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Pastor's Perspective September 17, 2014

Pastor's Perspective by David Strain on Sep 17, 2014

New Life in Christ: The Beatitudes for Today V -
“Blessed are the those who hunger and thirst for righteousness, for they shall be satisfied.” (Matt. 5:6)

Knowing what we do not have is vitally important to the welfare of our souls. That has been the point of the first three beatitudes. Poverty of spirit (v. 3), mourning for sin (v. 4), meekness (v. 5) are all attitudes that receive the blessing of God because they understand that we are poor, sinful, and incompetent for life’s challenges alone. Seeing our native bankruptcy places self in the dust and removes all possibility of boasting.

But, having seen our spiritual bankruptcy, it is equally important that we know where to look for true riches. Knowing the depths of our souls’ malnutrition is important if we are to take steps towards spiritual health, but we need more. We must know what kind of food we need that will satisfy, and where to find it. That is the burden of the fourth beatitude. The blessing of Christ falls this time on those who hunger and thirst for righteousness. We do not normally think of hungering and thirsting as a blessed condition, though the old adage that “hunger is the best sauce” may help us understand Jesus’ point. Why is soul-hunger blessed? Because every taste of righteousness given to the soul is so much sweeter as a result. We savor every morsel of that for which we most passionately hunger. When we glut the appetite of our souls for spiritual nourishment on the white bread of worldly entertainments and sinful pleasures, it may fill a void for a while, like junk food in our bellies, but it cannot ultimately satisfy and will always leave us empty in the end.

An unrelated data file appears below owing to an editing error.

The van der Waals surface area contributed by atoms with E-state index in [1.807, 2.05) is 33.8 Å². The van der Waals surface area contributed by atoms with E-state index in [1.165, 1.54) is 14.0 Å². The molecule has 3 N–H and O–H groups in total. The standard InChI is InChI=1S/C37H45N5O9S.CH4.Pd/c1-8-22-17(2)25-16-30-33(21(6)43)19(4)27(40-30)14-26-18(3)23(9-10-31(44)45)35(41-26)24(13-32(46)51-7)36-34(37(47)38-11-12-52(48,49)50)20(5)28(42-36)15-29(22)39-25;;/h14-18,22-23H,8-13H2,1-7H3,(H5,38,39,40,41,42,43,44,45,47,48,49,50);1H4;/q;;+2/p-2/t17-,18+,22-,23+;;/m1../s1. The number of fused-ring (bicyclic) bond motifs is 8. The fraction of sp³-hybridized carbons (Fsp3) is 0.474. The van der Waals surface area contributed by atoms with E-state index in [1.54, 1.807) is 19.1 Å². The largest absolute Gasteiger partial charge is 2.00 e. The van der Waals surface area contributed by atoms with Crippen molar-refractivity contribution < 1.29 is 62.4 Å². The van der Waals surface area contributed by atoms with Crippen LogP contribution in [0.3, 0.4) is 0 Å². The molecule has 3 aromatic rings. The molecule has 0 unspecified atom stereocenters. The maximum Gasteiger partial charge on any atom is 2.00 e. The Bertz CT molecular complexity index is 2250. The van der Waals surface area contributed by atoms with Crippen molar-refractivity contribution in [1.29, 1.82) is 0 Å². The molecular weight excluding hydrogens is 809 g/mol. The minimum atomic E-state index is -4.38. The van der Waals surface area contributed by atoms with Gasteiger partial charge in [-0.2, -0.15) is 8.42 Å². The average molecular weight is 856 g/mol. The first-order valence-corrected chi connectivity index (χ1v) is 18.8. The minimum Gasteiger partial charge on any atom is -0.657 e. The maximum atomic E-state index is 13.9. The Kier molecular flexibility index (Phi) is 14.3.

Jesus calls us to hunger and thirst for something higher and healthier: we are to crave “righteousness.” That is, we are to crave conformity to the will and ways of God revealed in scripture and embodied in Christ. We are to ache and long to be who God wants us to be, say what God wants us to say, go where God wants us to go. To all who ache and crave holiness, satisfaction is promised. A satiated heart, glutted and content, replete having feasted upon God’s rich grace: that is what Christ offers all who hunger and thirst for righteousness.

And he has appointed the means by which this satisfaction is communicated to us. He has given us the Word of God, the sacraments of baptism and the Lord’s Supper, and the gift of prayer. Like the dogs in Pavlov’s fabled experiment who came running, salivating, eager for food whenever his bell rang, we must develop a Pavlovian response to the dawning of the Lord’s Day, knowing that when it comes we will have special access to the means Christ has appointed to feed us and nourish us and satisfy us with himself! How many of us miss that feast, or come to church with no appetite, because we have sought our satisfaction elsewhere? Matthew 5:6 reminds us that no one satisfies like Jesus!